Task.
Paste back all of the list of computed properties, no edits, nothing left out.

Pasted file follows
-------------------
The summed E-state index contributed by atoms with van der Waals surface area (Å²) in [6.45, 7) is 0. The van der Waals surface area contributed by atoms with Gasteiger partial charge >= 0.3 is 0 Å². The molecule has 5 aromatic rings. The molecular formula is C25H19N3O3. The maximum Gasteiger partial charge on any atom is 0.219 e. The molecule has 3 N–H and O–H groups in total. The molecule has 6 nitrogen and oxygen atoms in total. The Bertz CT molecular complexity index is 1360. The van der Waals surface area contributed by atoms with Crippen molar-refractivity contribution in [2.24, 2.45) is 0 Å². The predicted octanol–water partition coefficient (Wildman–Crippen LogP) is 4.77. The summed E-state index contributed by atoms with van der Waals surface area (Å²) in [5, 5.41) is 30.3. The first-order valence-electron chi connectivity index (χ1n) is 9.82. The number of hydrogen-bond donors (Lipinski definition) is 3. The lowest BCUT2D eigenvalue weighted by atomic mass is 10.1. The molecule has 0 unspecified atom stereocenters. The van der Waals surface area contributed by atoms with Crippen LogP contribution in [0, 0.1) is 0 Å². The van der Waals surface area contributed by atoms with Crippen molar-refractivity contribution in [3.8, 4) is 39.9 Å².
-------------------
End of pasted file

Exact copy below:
The summed E-state index contributed by atoms with van der Waals surface area (Å²) in [6.45, 7) is 0. The van der Waals surface area contributed by atoms with Gasteiger partial charge >= 0.3 is 0 Å². The molecule has 5 aromatic rings. The molecular formula is C25H19N3O3. The maximum Gasteiger partial charge on any atom is 0.219 e. The molecule has 3 N–H and O–H groups in total. The molecule has 6 nitrogen and oxygen atoms in total. The Bertz CT molecular complexity index is 1360. The van der Waals surface area contributed by atoms with Crippen molar-refractivity contribution in [2.24, 2.45) is 0 Å². The predicted octanol–water partition coefficient (Wildman–Crippen LogP) is 4.77. The summed E-state index contributed by atoms with van der Waals surface area (Å²) in [5, 5.41) is 30.3. The first-order valence-electron chi connectivity index (χ1n) is 9.82. The number of hydrogen-bond donors (Lipinski definition) is 3. The lowest BCUT2D eigenvalue weighted by atomic mass is 10.1. The molecule has 0 unspecified atom stereocenters. The van der Waals surface area contributed by atoms with Crippen LogP contribution in [0, 0.1) is 0 Å². The van der Waals surface area contributed by atoms with Crippen molar-refractivity contribution in [3.8, 4) is 39.9 Å².